"With the offensive line, you look from last spring to this spring," said Brian Anderson. "I mean, last year we couldn't even throw a pass and that was discouraging to be on national television and not give our quarterback time to throw the ball."
Anderson also spotted a major difference in attitude. No longer were guys on the field just trying to survive but to improve their skills and return the Bulldogs to the past decade that featured dominating offensive lines en route to productive offensive attacks.
"We had some guys fighting out there," said Anderson. "Guys are wanting to be nasty like (offensive line) Coach (J.B.) Grimes wants us to be and that's the biggest difference I saw.
"This year, we've moved some guys around with myself and Royce Backledge to center and we are probably better now. I hope that we can be the same line that played against Ole Miss. We got after some guys that game. I think the attitude is right and the experience is there. We are still somewhat young but we've got some good guys."
The Butler, Ala., native also believes one new face and two sophomores could be the key to State's success on offense. He likes what he sees in junior college transfer J.D. Hamilton along with Calvin Wilson's and Craig Jenkins' improvements.
"J.D looks good right now," said Anderson. "Now it may be different in the fall but that guy is as strong as anything. I think Calvin Wilson will step up, too, and with those two guys stepping up, we could be really good. And I think Craig Jenkins has shown that he wants to play."
Anderson was among the moves in the trenches. In the spring, Anderson made the move from left tackle to right guard, his third position to play up front after also seeing action at tight end as a rookie in 2003.
"Yeah, I keep waiting on them to line me up at quarterback," Anderson joked. "But it's been fun playing different positions. It's been one big learning experience. You know, I realize those guys on the end are more athletic and faster than me. So I moved back down to guard so I could go with the more physical guys. It took some getting used to again but I feel that I finished up well. I just had to knock the rust off a bit, I guess."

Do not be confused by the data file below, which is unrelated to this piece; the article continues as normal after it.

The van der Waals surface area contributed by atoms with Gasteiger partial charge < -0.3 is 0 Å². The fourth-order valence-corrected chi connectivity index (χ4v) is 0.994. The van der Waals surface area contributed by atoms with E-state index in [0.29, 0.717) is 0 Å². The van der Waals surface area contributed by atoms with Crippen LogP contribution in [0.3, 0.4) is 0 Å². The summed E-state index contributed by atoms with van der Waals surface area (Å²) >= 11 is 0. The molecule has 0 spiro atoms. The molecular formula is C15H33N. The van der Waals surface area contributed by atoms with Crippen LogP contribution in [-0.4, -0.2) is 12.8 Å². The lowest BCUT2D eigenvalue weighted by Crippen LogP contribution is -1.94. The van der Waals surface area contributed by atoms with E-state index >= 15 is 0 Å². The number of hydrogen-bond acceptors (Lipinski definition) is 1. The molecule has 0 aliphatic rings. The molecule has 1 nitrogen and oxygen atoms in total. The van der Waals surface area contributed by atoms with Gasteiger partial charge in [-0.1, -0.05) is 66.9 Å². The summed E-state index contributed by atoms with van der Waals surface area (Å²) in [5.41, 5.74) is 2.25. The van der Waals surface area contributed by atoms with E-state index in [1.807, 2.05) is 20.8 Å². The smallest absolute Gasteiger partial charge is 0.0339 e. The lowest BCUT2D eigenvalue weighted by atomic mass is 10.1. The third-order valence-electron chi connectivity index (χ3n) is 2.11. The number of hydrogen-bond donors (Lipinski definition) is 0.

Which meant Anderson was back to his expected reliable self on the offensive line. Anderson has overcome injuries in the past but always manages to be there ready and willing on game day. Anderson has played in 29 career games, and started the last 18 on State's offensive front.
He understands the importance of being a senior leader, and helping the younger O-line mates whenever questions arise. But he also considers himself "one of the guys" as do his teammates.
"I guess I try to be an older figure but they look at me as one of the guys," said Anderson. "I help them with some techniques and they ask a few questions but they don't look at me as the old man. I try to be a leader but we are all good buddies and treat each other equal."
Yet he is still taking some ribbing from head coach Sylvester Croom, also an offensive lineman during his collegiate career at Alabama.
"I try to stay out of his office as much as I can," said Anderson. "But he would come around during practice sometimes and pick at me about things. He will joke around with me, telling me that I am as bad an athlete on the line as he was during his playing days."
Anderson is set to graduate in December 2007 with a degree in teaching and coaching. When he initially arrived on campus, the thoughts of coaching one day were constantly on Anderson's mind. But with graduating now on the horizon, Anderson isn't quite as sure as he once was about his future job.
"You always hope the NFL works out," said Anderson. "I'm just like any other kid wanting to play in the NFL. But the chances are not good to make it in the NFL.
"But when I first got to school, I wanted to be a coach but the closer I get to graduating, it gets more and more confusing. I would love to coach but I don't know now. I have seen two coaching changes here at Sate and you never know about your future. It's scary."
However, facing and overcoming obstacles is nothing new for the 6-foot-5 and 299-pound Anderson. He knew the odds were stacked against him coming out of a small high school and small town.
But some four years later, Anderson has made his presence known in the toughest league in America - the Southeastern Conference.
Despite his accomplishments on the gridiron, however, Anderson has never taken anything for granted. Nor does he ever forget just how far he has come from his senior year at Patrician Academy.
"Before I went to Patrician Academy, I played two years at a public school, a 1A school at Sweet Water," said Anderson. "When I got to Patrician Academy, I just knew I was a big guy playing and that I wouldn't make it to where I am today. When I first got to State, I was just feeling lucky and fortunate to be here. Then if I was able to play and stick around for a couple of years, I would be happy with that.
"But I got to play right away and I think I've had a fair career, nothing great or anything. But to this day, it still amazes me where I am and I feel fortunate to be here. I really think about it a lot."
Paul Jones is a writer for the Dawgs' Bite, Powered by GenesPage.com website. Paul, also a sports writer for the Columbus Commercial Dispatch, can be reached by email at email@example.com.